The Weekly Mitzva
Yeshivat Har Etzion
By Rav Binyamin Tabory
The last mitzva in the Rambam's list of mitzvot asei is the mitzva of inheritance. At first glance, this mitzva appears to belong to the group of procedural laws that the Rambam counts as mitzvot even though there is no actual "mitzva" involved. In previous shiurim we have encountered examples of these mitzvot, such as the "mitzva" of shomerim (Sefer Ha-Mitzvot mitzvat asei 242-245) and the "mitzva" of tahara and tum'a (ibid. 96-108).
Whether or not inheritance indeed belongs to this group would seem to depend on the Rambam's two different formulations in defining this mitzva. In Sefer Ha-Mitzvot and the introduction to Hilkhot Nachalot, the Rambam defines the "mitzva" as "the law of the order of inheritance." This would suggest that we have here not an actual "mitzva," but rather a statement of fact, clarifying who owns a person's estate after his death. However, in the abbreviated list of mitzvot printed in the beginning of the Mishneh Torah, the Rambam says that the mitzva is "to adjudicate the laws of inheritance." This formulation seems to refer to an obligation incumbent upon the courts to judge these laws according to the Torah's laws. Indeed, Rabbeinu Sa'adya Gaon enumerated inheritance in his list of mitzvot that are incumbent upon the community and Beit-Din (rabbinical court). By contrast, the Sefer Ha-Chinukh (400) held that there is a mitzva incumbent upon every person, male and female, to adhere to the laws of inheritance as specified by the Torah. If a person stipulated that someone other than his legal heir should inherit, he has violated this mitzva. While it is true that such a stipulation has no legal validity, the statement itself constitutes a transgression of this mitzva.
The Chinukh emphasizes that the Torah did not intend to forbid disposing of one's possessions any way he sees fit. In truth, one may give away all his assets to anyone. The only limitation imposed by the Torah is that no one else may be designated as heir.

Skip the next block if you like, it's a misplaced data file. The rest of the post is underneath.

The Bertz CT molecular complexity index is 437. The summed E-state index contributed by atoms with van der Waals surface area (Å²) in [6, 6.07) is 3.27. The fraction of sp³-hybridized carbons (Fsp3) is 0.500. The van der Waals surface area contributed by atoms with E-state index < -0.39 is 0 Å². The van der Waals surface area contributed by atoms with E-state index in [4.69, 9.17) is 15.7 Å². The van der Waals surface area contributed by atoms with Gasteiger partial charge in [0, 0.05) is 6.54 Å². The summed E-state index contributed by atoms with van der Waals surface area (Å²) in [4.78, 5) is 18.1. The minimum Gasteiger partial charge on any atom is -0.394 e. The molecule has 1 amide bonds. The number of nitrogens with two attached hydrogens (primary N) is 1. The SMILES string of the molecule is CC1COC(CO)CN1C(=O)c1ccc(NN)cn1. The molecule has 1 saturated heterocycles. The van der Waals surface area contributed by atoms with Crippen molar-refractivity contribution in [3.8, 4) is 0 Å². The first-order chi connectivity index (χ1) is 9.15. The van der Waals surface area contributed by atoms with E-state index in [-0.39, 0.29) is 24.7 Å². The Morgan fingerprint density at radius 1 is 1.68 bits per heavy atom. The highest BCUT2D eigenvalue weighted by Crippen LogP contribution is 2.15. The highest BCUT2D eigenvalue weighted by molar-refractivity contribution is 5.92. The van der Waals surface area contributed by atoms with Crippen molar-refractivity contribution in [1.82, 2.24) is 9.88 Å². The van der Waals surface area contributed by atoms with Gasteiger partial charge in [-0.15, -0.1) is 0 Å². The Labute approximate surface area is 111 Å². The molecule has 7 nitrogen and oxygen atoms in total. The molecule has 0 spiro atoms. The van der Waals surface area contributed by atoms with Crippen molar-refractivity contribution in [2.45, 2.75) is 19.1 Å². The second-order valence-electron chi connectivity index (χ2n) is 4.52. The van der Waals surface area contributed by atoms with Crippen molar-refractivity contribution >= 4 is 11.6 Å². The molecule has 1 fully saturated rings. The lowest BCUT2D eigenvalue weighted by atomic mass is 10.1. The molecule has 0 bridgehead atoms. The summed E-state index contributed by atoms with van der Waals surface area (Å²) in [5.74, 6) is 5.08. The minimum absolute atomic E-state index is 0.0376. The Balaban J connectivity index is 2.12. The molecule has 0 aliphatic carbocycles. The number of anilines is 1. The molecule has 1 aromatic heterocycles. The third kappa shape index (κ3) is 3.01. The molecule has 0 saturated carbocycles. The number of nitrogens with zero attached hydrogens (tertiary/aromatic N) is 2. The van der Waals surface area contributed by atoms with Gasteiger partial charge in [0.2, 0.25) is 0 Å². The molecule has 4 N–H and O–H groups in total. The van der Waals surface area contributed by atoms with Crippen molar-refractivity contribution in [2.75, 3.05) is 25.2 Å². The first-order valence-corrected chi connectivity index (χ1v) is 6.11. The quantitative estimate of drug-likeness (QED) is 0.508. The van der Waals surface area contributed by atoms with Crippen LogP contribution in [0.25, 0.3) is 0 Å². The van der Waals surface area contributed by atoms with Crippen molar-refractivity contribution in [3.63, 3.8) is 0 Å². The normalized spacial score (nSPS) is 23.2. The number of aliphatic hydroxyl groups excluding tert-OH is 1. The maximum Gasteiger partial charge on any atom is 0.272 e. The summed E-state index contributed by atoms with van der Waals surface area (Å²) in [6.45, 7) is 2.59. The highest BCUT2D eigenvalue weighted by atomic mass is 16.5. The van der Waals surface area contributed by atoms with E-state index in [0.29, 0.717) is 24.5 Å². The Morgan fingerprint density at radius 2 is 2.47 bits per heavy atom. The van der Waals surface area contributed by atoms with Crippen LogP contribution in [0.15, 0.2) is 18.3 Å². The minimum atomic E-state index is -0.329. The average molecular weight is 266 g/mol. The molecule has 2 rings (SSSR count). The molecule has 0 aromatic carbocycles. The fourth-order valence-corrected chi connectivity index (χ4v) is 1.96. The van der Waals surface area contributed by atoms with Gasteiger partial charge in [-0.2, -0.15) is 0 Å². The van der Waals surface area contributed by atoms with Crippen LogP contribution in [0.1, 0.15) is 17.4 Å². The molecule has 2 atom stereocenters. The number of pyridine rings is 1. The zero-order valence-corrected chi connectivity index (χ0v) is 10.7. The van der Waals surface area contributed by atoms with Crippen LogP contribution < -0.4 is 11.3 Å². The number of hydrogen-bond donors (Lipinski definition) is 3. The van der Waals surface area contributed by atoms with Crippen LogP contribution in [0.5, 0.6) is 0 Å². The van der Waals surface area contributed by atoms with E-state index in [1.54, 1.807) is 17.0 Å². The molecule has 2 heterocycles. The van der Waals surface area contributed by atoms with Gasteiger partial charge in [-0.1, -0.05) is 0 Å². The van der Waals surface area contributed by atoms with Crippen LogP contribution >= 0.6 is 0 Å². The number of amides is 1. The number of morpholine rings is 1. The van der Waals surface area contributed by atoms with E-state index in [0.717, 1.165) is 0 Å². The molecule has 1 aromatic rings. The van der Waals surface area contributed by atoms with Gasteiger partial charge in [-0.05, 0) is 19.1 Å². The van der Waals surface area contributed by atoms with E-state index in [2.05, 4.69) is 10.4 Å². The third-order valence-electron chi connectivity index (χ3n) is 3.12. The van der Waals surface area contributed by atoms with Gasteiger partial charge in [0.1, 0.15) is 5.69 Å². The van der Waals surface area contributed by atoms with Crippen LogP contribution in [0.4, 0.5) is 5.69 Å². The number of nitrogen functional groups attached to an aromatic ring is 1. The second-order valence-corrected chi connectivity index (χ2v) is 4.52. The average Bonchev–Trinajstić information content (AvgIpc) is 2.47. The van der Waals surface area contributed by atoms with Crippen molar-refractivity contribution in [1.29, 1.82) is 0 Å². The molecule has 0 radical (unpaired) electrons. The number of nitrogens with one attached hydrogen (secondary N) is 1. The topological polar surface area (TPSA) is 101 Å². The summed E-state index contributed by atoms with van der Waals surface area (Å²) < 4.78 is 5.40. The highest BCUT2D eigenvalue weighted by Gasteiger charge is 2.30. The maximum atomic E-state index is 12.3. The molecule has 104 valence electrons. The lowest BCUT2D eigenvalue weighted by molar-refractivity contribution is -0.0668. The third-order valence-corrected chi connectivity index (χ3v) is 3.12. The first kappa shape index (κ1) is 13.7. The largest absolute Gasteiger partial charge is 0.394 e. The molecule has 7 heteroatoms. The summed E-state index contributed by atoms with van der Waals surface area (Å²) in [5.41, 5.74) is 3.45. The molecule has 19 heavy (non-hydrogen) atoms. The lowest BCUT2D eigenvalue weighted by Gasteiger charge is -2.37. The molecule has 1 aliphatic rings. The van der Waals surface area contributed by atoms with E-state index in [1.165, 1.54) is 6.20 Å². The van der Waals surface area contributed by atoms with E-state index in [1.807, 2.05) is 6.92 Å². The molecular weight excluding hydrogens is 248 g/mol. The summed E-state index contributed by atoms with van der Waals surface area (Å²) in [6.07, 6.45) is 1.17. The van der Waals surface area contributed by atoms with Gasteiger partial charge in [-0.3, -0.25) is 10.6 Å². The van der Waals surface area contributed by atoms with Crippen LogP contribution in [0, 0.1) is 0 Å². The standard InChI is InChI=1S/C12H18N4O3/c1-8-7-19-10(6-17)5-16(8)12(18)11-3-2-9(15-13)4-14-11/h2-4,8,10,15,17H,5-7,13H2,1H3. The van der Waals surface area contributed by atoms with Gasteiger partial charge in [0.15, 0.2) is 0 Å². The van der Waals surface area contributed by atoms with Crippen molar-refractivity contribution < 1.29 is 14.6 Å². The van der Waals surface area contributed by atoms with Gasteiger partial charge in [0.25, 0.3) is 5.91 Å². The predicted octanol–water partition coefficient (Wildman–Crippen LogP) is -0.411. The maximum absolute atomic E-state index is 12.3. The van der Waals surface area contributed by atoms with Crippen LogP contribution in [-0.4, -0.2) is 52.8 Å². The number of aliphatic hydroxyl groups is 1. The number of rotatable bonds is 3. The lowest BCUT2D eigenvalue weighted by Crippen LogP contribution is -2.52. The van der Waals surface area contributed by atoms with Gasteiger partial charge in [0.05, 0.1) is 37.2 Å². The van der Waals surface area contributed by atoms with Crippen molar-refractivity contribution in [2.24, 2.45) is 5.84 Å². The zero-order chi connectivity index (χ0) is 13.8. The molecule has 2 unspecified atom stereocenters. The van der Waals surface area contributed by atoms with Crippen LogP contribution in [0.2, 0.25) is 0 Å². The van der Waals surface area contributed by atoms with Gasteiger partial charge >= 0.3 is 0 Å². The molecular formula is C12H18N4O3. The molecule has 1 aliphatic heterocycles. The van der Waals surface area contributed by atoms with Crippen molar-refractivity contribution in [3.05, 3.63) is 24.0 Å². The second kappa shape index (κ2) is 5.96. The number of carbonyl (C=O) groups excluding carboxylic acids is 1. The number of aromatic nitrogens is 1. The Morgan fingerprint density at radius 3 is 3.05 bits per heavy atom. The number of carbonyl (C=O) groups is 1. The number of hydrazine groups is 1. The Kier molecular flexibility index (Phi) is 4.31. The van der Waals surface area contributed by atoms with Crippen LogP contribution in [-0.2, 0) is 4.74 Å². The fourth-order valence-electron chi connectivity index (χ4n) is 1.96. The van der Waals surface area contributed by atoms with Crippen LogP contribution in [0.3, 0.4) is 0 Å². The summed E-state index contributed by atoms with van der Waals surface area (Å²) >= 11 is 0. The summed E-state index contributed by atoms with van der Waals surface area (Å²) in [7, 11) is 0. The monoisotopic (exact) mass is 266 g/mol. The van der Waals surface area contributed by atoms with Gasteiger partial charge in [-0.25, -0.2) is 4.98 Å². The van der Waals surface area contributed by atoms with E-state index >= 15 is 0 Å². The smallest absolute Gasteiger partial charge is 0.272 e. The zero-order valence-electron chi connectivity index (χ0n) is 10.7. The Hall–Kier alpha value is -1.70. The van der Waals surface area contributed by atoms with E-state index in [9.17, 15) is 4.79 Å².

We read in Parashat Pinchas that the daughters of Tzelofchad claimed the inheritance of their father, since he had died without leaving sons. Apparently, it was self-understood and practiced that a son inherits his father's estate. Moshe brought their case before God who then detailed all the laws of inheritance: "If a man should die and have no sons, his inheritance should be transferred to his daughter" (Bamidbar 17:8). The Ramban (ad loc.) pointed out that fathers are not included at all in this list of inheritors. The Ramban explains that all relationships are reciprocal, and it is therefore understood that if a son inherits his father, then a father would likewise inherit his son.
It is interesting to note that the Torah never explicitly states that a son inherits. The fact that a daughter inherits when there are no sons naturally implies that the son is the primary heir. This led the Gaon of Rogatschov, Rav Yosef Rozen, and others, to propose a theory that a son is not merely an heir. He actually fills his father's shoes and takes over in his stead. In his characteristic, succinct style, Rav Rozen cites many sources to prove his point (see She'elot U-teshuvot Tzofnat Pa'aneach 313). One of his proofs comes from the laws concerning the eved ivri (Jewish servant). The Gemara (Kidushin 17b) explains that if the owner dies, ownership over the eved is not transferred to his heirs. If, however, the owner leaves behind a son, the eved continues to work as the son's servant. This clearly demonstrates a fundamental distinction between a son and other heirs, namely, that the son somehow assumes his father's status.